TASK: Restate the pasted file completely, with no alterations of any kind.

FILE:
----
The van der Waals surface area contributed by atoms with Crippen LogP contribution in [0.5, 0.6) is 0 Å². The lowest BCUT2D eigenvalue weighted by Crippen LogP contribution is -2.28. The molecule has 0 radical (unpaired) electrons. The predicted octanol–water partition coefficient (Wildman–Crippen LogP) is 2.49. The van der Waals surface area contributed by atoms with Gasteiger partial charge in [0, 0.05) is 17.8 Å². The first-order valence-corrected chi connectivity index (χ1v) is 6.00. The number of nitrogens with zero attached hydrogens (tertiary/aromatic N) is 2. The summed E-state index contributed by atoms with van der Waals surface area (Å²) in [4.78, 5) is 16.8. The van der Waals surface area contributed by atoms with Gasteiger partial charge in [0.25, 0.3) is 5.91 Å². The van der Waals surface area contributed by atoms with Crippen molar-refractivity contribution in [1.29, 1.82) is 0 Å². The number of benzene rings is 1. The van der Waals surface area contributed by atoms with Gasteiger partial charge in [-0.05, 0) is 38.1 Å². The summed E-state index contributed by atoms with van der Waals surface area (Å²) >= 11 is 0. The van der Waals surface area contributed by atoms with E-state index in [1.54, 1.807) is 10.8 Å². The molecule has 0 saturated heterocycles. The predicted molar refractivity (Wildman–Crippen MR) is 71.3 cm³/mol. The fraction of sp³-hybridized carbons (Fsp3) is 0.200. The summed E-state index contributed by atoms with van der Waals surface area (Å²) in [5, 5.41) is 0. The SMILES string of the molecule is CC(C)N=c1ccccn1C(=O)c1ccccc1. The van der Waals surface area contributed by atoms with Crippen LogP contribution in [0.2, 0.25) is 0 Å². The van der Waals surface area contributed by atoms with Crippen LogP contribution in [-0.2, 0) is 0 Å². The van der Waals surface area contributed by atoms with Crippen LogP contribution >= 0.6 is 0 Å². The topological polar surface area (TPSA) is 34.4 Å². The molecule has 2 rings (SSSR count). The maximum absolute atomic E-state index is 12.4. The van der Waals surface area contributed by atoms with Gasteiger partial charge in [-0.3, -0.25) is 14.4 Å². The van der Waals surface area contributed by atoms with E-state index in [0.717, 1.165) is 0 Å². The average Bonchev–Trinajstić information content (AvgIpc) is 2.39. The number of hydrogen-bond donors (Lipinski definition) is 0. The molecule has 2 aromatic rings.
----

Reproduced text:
The van der Waals surface area contributed by atoms with Crippen LogP contribution in [0.5, 0.6) is 0 Å². The lowest BCUT2D eigenvalue weighted by Crippen LogP contribution is -2.28. The molecule has 0 radical (unpaired) electrons. The predicted octanol–water partition coefficient (Wildman–Crippen LogP) is 2.49. The van der Waals surface area contributed by atoms with Gasteiger partial charge in [0, 0.05) is 17.8 Å². The first-order valence-corrected chi connectivity index (χ1v) is 6.00. The number of nitrogens with zero attached hydrogens (tertiary/aromatic N) is 2. The summed E-state index contributed by atoms with van der Waals surface area (Å²) in [4.78, 5) is 16.8. The van der Waals surface area contributed by atoms with Gasteiger partial charge in [0.25, 0.3) is 5.91 Å². The van der Waals surface area contributed by atoms with Crippen molar-refractivity contribution in [1.29, 1.82) is 0 Å². The number of benzene rings is 1. The van der Waals surface area contributed by atoms with Gasteiger partial charge in [-0.05, 0) is 38.1 Å². The summed E-state index contributed by atoms with van der Waals surface area (Å²) >= 11 is 0. The van der Waals surface area contributed by atoms with E-state index in [1.54, 1.807) is 10.8 Å². The molecule has 0 saturated heterocycles. The predicted molar refractivity (Wildman–Crippen MR) is 71.3 cm³/mol. The fraction of sp³-hybridized carbons (Fsp3) is 0.200. The summed E-state index contributed by atoms with van der Waals surface area (Å²) in [5, 5.41) is 0. The SMILES string of the molecule is CC(C)N=c1ccccn1C(=O)c1ccccc1. The van der Waals surface area contributed by atoms with Crippen LogP contribution in [0.2, 0.25) is 0 Å². The van der Waals surface area contributed by atoms with Crippen LogP contribution in [-0.2, 0) is 0 Å². The van der Waals surface area contributed by atoms with Crippen LogP contribution >= 0.6 is 0 Å². The topological polar surface area (TPSA) is 34.4 Å². The molecule has 2 rings (SSSR count). The maximum absolute atomic E-state index is 12.4. The van der Waals surface area contributed by atoms with Gasteiger partial charge in [-0.3, -0.25) is 14.4 Å². The van der Waals surface area contributed by atoms with E-state index in [0.717, 1.165) is 0 Å². The average Bonchev–Trinajstić information content (AvgIpc) is 2.39. The number of hydrogen-bond donors (Lipinski definition) is 0. The molecule has 2 aromatic rings.